Tommy Wiklund is driving through the winter night with deer sniffing at the edges of the road in Knivsta, a scattered satellite town near Uppsala in eastern Sweden.
The forests of the Uppland plains press up against the car.
Once a year, Wiklund, his childhood buddy Sonny Laguna, and the third musketeer David Liljeblad, rent a cabin deep in the woods and turn off their mobile phones.
Then they watch 72 hours of horror movies in a row.
”I mean, how many ’friends go on holiday in the woods’ horror movies have you seen? We know it’s a standard template,” says Laguna when explaining the premise of their new film Vittra (Wither).
The film has incorrectly been labelled “Sweden’s first zombie film”. That’s not to say they don’t like zombies.
They both have high praise for US television series The Walking Dead, although Wiklund and Laguna note that its enduring strength is the psychological interplay of the survivors rather than trying to explain the pandemic.
Their film looks at a nearly-forgotten Nordic creature – the vittra that sleeps under ground. The reason it’s not a zombie film, they explain as Wiklund pulls up at a local pizzeria, is that their interpretation of the mythical being focuses on a gradual takeover of a person’s soul, rather than mindless flesh-chomping cadavres.
“If you wandered into the vittra’s territory you could end up in trouble,” says Wiklund, with his wide-eyed gaze and a bombastic voice that commands an entire corner of the restaurant.
The pair notes that some older Swedish maps still have markings for “Wither Trails” (vitterstråk), ambling paths through the wilderness, where old folklore warned that one should not build a home.
“They don’t show up on Google Maps, of course,” Wiklund says.
“It was probably just a good way to control the boundaries of private land,” interjects Laguna, as he pours his colleague a glass of Coca-Cola.
“I’ve managed to cut down to two litres a week, but during production I drank two litres a day,” he says about the exhausting 50-day filming period, which was entirely self-financed. By day, Laguna works at Stockholm Arlanda Airport, while Wiklund is a healthcare clerk.
They have already produced the English-language film Madness, which was released in the US in 2010 and then in France and Germany. Their movie Blood Runs Cold premiered at Frightfest in 2011, with releases in the UK, US and Germany.
“Madness was a very over the top Chainsaw Massacre kind of film,” Wiklund says.
“With Vittra we said, let’s do it in Swedish. Some people say language is no longer a barrier to selling films internationally, but that’s not true.”
Despite finding it harder to sell the Swedish-language Vittra, the filmmakers have tied up with US distributors Artsploitation and secured DVD distribution in Germany, where the film will also be shown on television.
They have also secured limited release of Vittra in Swedish cinemas in August.
Their success abroad reflects in part that sci-fi, fantasy, and horror are almost completely overlooked genres in Sweden, with vampire teen angst drama Let The Right One In a notable exception in recent years.
Instead, Norwegian filmmakers lead the Scandinavian field with films such as Troll Hunter, say Laguna and Wiklund, before peppering the conversation with a long list of other titles.
Yet one Swedish paranormal horror classic, The Visitors (Besökarna), is a favourite of Wiklund’s.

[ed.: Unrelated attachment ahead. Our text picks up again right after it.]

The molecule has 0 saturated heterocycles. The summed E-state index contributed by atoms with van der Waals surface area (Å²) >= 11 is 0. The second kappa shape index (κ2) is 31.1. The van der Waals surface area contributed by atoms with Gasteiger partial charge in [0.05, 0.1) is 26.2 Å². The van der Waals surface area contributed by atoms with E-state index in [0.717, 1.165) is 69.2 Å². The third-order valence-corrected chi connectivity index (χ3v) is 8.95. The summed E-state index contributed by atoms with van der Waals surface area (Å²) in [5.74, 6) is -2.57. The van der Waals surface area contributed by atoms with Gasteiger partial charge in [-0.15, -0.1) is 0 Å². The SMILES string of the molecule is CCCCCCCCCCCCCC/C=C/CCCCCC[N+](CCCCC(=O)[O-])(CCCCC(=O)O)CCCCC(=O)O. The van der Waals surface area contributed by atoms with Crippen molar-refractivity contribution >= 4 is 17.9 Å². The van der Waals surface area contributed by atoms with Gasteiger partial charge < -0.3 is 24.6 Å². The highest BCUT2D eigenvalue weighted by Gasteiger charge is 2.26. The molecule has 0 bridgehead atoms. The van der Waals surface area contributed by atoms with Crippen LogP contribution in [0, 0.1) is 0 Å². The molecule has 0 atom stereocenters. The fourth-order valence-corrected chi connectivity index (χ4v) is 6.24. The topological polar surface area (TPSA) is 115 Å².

The scene in which an invisible poltergeist ties up a ghostbuster played by Johannes Brost and drowns him in a duck pond haunted many a Swedish child’s dreams in 1988.
“‘Damn, Brost! Could we get him?’ we asked. We were so lucky, timing-wise, to get him, because he had a gap between Avalon and the Olof Palme mini series A Pilgrim’s Death,” says Wiklund.
“I was a bit thick at first because I didn’t realize quite how good of an actor he is,” says Laguna, who is less of a fan of The Visitors, but is delighted to have Brost on board.
They have aimed to respect the serious feel of old school classics rather than transgress into an ironic or self-depracatory style. The duo has almost no love for horror films that make fun of the genre.
“I hate Cabin in the Woods. Scream, however, might be silly but it’s clever as it has a valid point about a psychopath being able to copy horror movie plots in real life,” Laguna says.
Another pet peeve is Hollywood producers who have multimillion dollar budgets, but either waste it on being too parodic or not focusing enough on the special effects. Laguna looks positively disgusted when he works his way through a list of films that use special affects poorly.
In contrast to Hollywood-scale production, their company, Stockholm Syndrome Film, spent 300,000 kronor ($47,000) on Vittra.
“Our challenge is to make a low budget film not look low budget. We don’t want quality to detract from the film itself,” Wiklund says.
“You can’t have people thinking ‘this looks homemade’ as soon as they start watching,” interrupts Laguna softly.
Everything they have learned about making horror films is self-taught after high school. They credit Evil Dead producer Sam Raimi for being “a genius already at the age of 19” and say they themselves wouldn’t say no if Hollywood came knocking on their door, but they wouldn’t want to sell their souls – at least not full time.
“Being an independent filmmaker means you don’t have another person standing behind you and tapping you on your shoulder as you film,” Wiklund says.
And they do everything themselves, including audio effects, which meant dragging a literal fruit bazaar into a recording studio and going haywire.
“Oranges, melons, you name it. There’s a lot of rain in the film and we almost ruined the equipment trying to replicate the sound of raindrops on a metal windowsill,” Wiklund says.
“We were exhausted and left it all and when we got back it was disgusting,” they say about the fruit massacre that ensued.
“It wasn’t just moldy, it was crawling.”